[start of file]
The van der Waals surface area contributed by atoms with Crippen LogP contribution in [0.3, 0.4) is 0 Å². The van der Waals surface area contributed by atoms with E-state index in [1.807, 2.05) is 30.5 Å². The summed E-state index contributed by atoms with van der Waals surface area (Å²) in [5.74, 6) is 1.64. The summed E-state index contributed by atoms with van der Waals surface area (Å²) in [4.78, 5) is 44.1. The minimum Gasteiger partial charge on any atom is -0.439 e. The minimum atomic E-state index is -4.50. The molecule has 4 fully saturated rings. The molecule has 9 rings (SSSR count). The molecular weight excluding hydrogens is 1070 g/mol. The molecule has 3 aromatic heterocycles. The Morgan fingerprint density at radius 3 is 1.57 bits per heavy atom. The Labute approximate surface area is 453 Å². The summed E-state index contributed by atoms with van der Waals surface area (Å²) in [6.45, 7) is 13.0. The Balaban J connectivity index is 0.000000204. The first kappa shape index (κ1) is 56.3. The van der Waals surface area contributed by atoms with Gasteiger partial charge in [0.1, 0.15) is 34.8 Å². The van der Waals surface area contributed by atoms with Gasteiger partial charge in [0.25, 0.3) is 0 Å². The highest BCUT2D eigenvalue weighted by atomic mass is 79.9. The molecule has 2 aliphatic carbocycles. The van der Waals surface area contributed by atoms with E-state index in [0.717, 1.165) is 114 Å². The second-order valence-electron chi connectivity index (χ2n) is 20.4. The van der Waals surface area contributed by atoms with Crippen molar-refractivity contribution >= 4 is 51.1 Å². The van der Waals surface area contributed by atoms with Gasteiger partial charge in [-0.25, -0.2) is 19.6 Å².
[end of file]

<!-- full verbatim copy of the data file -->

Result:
The van der Waals surface area contributed by atoms with Crippen LogP contribution in [0.3, 0.4) is 0 Å². The van der Waals surface area contributed by atoms with E-state index in [1.807, 2.05) is 30.5 Å². The summed E-state index contributed by atoms with van der Waals surface area (Å²) in [5.74, 6) is 1.64. The summed E-state index contributed by atoms with van der Waals surface area (Å²) in [4.78, 5) is 44.1. The minimum Gasteiger partial charge on any atom is -0.439 e. The minimum atomic E-state index is -4.50. The molecule has 4 fully saturated rings. The molecule has 9 rings (SSSR count). The molecular weight excluding hydrogens is 1070 g/mol. The molecule has 3 aromatic heterocycles. The Morgan fingerprint density at radius 3 is 1.57 bits per heavy atom. The Labute approximate surface area is 453 Å². The summed E-state index contributed by atoms with van der Waals surface area (Å²) in [6.45, 7) is 13.0. The Balaban J connectivity index is 0.000000204. The first kappa shape index (κ1) is 56.3. The van der Waals surface area contributed by atoms with Gasteiger partial charge in [0.1, 0.15) is 34.8 Å². The van der Waals surface area contributed by atoms with Gasteiger partial charge in [0.25, 0.3) is 0 Å². The highest BCUT2D eigenvalue weighted by atomic mass is 79.9. The molecule has 2 aliphatic carbocycles. The van der Waals surface area contributed by atoms with E-state index in [0.717, 1.165) is 114 Å². The second-order valence-electron chi connectivity index (χ2n) is 20.4. The van der Waals surface area contributed by atoms with Crippen molar-refractivity contribution >= 4 is 51.1 Å². The van der Waals surface area contributed by atoms with Gasteiger partial charge in [-0.25, -0.2) is 19.6 Å².